In this blog piece, Thomas J. McGranahan Jr discusses his personal struggles with epilepsy, and the importance of staying strong in the face of adversity.
By Britt-Mari Sykes Ph.D.
We are parents and caregivers who love, support, cheerlead, comfort and accept our neurodiverse children every day.
We are tireless advocates in the educational, medical and mental health communities and sometimes even in the political arena on behalf of our children.
We are advocates for our children in their schools, in after school and community programs. We advocate for their equal access to these programs, for their right to participate and contribute. Very often these experiences in advocacy expand beyond our own children and we contribute time, effort and expertise to larger questions of education and community. Both could ultimately be stronger and healthier when they are built on the premise of acceptance and inclusion.
We are also frontline educators and therapists at home with our children. We creatively and spontaneously craft educational and therapeutic approaches rarely seen or acknowledged by others but that are the outcome of our daily interactions, conversations, listening and observations of our children’s ‘living’ experiences.
We are continuous learners and quick studies. We take the time to absorb and decipher the medical and therapeutic models of the day while simultaneously assessing the impact, appropriateness, value and possible outcomes for our children. We navigate the systems of diagnostics and pharmacology, a world that can be informative, useful and liberating just as it can also be confining, uncomfortable, inappropriate and possibly harmful to our children.
We accompany our children to medical appointments and assessments of all kinds. We visit our children in hospitals and crisis units. We spend hours together, driving, busing and waiting. During this ‘time’, a thousand conversations take place, sprinkled with laughter, tears, frustrations, secrets, feelings and experiences, all of which shape the evolving relationship we have with our children.
We are comforting buffers and listening ears to the cruelties, misunderstandings, exclusions and isolation our children can experience. We feel, empathize and agonize with our children.
We also cheerlead and delight in the many accomplishments of our children. We learn to appreciate, with them, the many successes in a single day or single moment. We are less focused on the execution of a five-year plan; we are far more adept at taking notice of and being fully present in the many meaningful and rich moments in our children’s lives.
Our lives are enriched beyond words by our neurodiverse children and our lives are also challenging. We balance our fierce love and devotion with privately expressed fear and deep worry. We balance our tireless strength with self-doubt. We take on too much and often neglect our own self-care. We are adaptable and at times inhumanely patient. We are always fully human and never perfect.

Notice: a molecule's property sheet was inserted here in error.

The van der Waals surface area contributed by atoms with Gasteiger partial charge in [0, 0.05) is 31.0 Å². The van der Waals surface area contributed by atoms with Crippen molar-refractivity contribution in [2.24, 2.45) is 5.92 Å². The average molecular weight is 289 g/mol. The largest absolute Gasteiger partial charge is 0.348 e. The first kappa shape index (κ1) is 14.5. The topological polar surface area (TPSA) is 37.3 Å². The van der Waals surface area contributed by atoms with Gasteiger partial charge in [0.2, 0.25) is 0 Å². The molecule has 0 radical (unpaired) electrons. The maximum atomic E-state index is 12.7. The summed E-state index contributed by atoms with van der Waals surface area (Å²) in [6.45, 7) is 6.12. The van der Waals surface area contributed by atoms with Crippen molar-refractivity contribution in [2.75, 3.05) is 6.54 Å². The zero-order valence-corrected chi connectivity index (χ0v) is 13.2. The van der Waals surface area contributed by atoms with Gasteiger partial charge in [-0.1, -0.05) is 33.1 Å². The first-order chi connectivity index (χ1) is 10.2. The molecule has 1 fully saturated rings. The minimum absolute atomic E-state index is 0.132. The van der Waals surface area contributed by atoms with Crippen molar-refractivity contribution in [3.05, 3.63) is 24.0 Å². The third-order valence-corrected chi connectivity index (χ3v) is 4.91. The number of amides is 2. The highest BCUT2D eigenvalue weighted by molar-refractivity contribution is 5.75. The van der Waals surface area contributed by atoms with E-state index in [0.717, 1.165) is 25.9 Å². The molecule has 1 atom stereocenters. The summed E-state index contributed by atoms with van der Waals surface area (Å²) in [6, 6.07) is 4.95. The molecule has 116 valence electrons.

We offer our love and support while simultaneously striving to provide our children with freedom and space so that they can learn to navigate the world on their own terms, so that they gain confidence in what they have to offer, so that they experience resilience, and take pride in their accomplishments and feel, deeply, that they have opportunities to flourish and have a rightful place in their communities and in their world. Ultimately, we want them to feel that their experiences are meaningful and legitimate and that they can learn, they can grow, they can contribute to and enjoy rich relationships because of their unique ways of being.
We are the devoted and proud parents and care givers of neurodiverse children.
Britt-Mari Sykes Ph.D. is an integrative career counselor with an extensive background in existential and humanistic psychotherapies, career counseling and teaching. She is the author of Questioning Psychological Health and Well-Being (2010), a historical and contemporary examination of the meaning of psychological health and development. She is currently working on her second book: a collection of essays on education and career from an existential analytic perspective. Britt-Mari has guest-lectured extensively in classrooms and at conferences in Canada, the USA and Europe on the history of existential psychology, the theory of Existential Analysis, meaningful and fulfilling living and on creating vocation. She has served on panels at international conferences on human development, ethics in everyday life and the value of work. Based in Ottawa, Canada, Britt-Mari works remotely with a diverse clientele both nationally and internationally helping them to create personally empowered solutions to career transition, burnout and building meaningful careers.